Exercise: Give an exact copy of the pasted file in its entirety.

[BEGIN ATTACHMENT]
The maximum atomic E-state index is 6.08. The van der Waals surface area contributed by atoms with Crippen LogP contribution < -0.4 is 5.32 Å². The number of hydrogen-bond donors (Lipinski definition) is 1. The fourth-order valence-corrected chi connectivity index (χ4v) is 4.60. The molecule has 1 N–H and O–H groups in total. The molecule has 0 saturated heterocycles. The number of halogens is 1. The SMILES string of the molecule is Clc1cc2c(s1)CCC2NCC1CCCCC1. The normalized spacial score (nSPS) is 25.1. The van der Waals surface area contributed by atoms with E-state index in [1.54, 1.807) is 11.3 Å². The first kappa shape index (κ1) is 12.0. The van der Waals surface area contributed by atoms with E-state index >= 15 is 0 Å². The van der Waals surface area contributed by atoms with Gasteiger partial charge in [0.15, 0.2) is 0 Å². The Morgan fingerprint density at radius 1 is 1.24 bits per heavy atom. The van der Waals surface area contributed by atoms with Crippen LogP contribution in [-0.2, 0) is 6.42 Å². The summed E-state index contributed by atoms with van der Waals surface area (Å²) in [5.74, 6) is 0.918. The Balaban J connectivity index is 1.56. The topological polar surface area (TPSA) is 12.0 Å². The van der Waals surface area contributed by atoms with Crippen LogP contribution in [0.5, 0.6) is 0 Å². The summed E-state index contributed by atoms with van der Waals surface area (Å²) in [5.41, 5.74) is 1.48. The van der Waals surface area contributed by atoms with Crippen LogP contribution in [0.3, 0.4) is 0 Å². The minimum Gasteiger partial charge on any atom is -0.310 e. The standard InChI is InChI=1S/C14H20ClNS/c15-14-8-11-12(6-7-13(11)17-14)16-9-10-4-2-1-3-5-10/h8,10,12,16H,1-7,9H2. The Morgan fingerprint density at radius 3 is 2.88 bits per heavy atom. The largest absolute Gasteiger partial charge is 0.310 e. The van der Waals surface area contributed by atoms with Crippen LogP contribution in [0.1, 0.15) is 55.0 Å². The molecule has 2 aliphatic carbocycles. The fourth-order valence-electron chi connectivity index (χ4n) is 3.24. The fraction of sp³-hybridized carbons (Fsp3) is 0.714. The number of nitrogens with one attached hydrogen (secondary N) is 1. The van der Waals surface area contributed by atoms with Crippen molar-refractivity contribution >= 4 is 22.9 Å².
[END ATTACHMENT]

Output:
The maximum atomic E-state index is 6.08. The van der Waals surface area contributed by atoms with Crippen LogP contribution < -0.4 is 5.32 Å². The number of hydrogen-bond donors (Lipinski definition) is 1. The fourth-order valence-corrected chi connectivity index (χ4v) is 4.60. The molecule has 1 N–H and O–H groups in total. The molecule has 0 saturated heterocycles. The number of halogens is 1. The SMILES string of the molecule is Clc1cc2c(s1)CCC2NCC1CCCCC1. The normalized spacial score (nSPS) is 25.1. The van der Waals surface area contributed by atoms with E-state index in [1.54, 1.807) is 11.3 Å². The first kappa shape index (κ1) is 12.0. The van der Waals surface area contributed by atoms with E-state index >= 15 is 0 Å². The van der Waals surface area contributed by atoms with Gasteiger partial charge in [0.15, 0.2) is 0 Å². The Morgan fingerprint density at radius 1 is 1.24 bits per heavy atom. The van der Waals surface area contributed by atoms with Crippen LogP contribution in [-0.2, 0) is 6.42 Å². The summed E-state index contributed by atoms with van der Waals surface area (Å²) in [5.74, 6) is 0.918. The Balaban J connectivity index is 1.56. The topological polar surface area (TPSA) is 12.0 Å². The van der Waals surface area contributed by atoms with Crippen LogP contribution in [0.5, 0.6) is 0 Å². The summed E-state index contributed by atoms with van der Waals surface area (Å²) in [5.41, 5.74) is 1.48. The van der Waals surface area contributed by atoms with Crippen LogP contribution in [0.3, 0.4) is 0 Å². The minimum Gasteiger partial charge on any atom is -0.310 e. The standard InChI is InChI=1S/C14H20ClNS/c15-14-8-11-12(6-7-13(11)17-14)16-9-10-4-2-1-3-5-10/h8,10,12,16H,1-7,9H2. The Morgan fingerprint density at radius 3 is 2.88 bits per heavy atom. The largest absolute Gasteiger partial charge is 0.310 e. The van der Waals surface area contributed by atoms with Crippen LogP contribution in [0.1, 0.15) is 55.0 Å². The molecule has 2 aliphatic carbocycles. The fourth-order valence-electron chi connectivity index (χ4n) is 3.24. The fraction of sp³-hybridized carbons (Fsp3) is 0.714. The number of nitrogens with one attached hydrogen (secondary N) is 1. The van der Waals surface area contributed by atoms with Crippen molar-refractivity contribution >= 4 is 22.9 Å².